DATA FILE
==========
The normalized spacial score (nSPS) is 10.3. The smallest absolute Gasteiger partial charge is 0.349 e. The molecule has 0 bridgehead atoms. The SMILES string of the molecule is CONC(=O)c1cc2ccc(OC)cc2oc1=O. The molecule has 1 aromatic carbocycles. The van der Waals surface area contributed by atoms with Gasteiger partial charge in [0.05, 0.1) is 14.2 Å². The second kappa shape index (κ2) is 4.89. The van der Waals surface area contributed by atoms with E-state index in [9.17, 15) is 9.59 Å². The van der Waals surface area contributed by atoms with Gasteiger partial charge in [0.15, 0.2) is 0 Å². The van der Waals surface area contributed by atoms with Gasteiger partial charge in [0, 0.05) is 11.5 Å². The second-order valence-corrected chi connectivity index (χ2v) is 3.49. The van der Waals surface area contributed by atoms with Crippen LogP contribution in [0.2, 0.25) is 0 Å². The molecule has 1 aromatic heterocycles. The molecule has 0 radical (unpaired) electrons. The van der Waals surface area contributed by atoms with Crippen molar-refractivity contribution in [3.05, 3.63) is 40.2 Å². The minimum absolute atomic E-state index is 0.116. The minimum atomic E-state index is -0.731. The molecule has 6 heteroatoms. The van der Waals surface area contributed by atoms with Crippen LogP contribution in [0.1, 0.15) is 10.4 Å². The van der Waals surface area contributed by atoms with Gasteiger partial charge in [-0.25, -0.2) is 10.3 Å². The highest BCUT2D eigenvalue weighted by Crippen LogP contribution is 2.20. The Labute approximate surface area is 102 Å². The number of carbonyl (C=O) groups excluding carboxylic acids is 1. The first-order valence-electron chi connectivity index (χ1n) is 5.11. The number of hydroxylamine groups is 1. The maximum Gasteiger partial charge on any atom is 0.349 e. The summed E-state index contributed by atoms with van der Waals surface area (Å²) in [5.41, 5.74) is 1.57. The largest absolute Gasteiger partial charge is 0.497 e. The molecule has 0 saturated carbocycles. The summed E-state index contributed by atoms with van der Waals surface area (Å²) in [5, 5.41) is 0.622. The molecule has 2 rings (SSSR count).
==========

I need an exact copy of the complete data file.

The normalized spacial score (nSPS) is 10.3. The smallest absolute Gasteiger partial charge is 0.349 e. The molecule has 0 bridgehead atoms. The SMILES string of the molecule is CONC(=O)c1cc2ccc(OC)cc2oc1=O. The molecule has 1 aromatic carbocycles. The van der Waals surface area contributed by atoms with Gasteiger partial charge in [0.05, 0.1) is 14.2 Å². The second kappa shape index (κ2) is 4.89. The van der Waals surface area contributed by atoms with E-state index in [9.17, 15) is 9.59 Å². The van der Waals surface area contributed by atoms with Gasteiger partial charge in [0.15, 0.2) is 0 Å². The van der Waals surface area contributed by atoms with Gasteiger partial charge in [0, 0.05) is 11.5 Å². The second-order valence-corrected chi connectivity index (χ2v) is 3.49. The van der Waals surface area contributed by atoms with Crippen LogP contribution in [0.2, 0.25) is 0 Å². The molecule has 1 aromatic heterocycles. The molecule has 0 radical (unpaired) electrons. The van der Waals surface area contributed by atoms with Crippen molar-refractivity contribution in [3.05, 3.63) is 40.2 Å². The minimum absolute atomic E-state index is 0.116. The minimum atomic E-state index is -0.731. The molecule has 6 heteroatoms. The van der Waals surface area contributed by atoms with Crippen LogP contribution in [0.1, 0.15) is 10.4 Å². The van der Waals surface area contributed by atoms with Gasteiger partial charge in [-0.25, -0.2) is 10.3 Å². The highest BCUT2D eigenvalue weighted by Crippen LogP contribution is 2.20. The Labute approximate surface area is 102 Å². The number of carbonyl (C=O) groups excluding carboxylic acids is 1. The first-order valence-electron chi connectivity index (χ1n) is 5.11. The number of hydroxylamine groups is 1. The maximum Gasteiger partial charge on any atom is 0.349 e. The summed E-state index contributed by atoms with van der Waals surface area (Å²) in [5.41, 5.74) is 1.57. The largest absolute Gasteiger partial charge is 0.497 e. The molecule has 0 saturated carbocycles. The summed E-state index contributed by atoms with van der Waals surface area (Å²) in [5, 5.41) is 0.622. The molecule has 2 rings (SSSR count).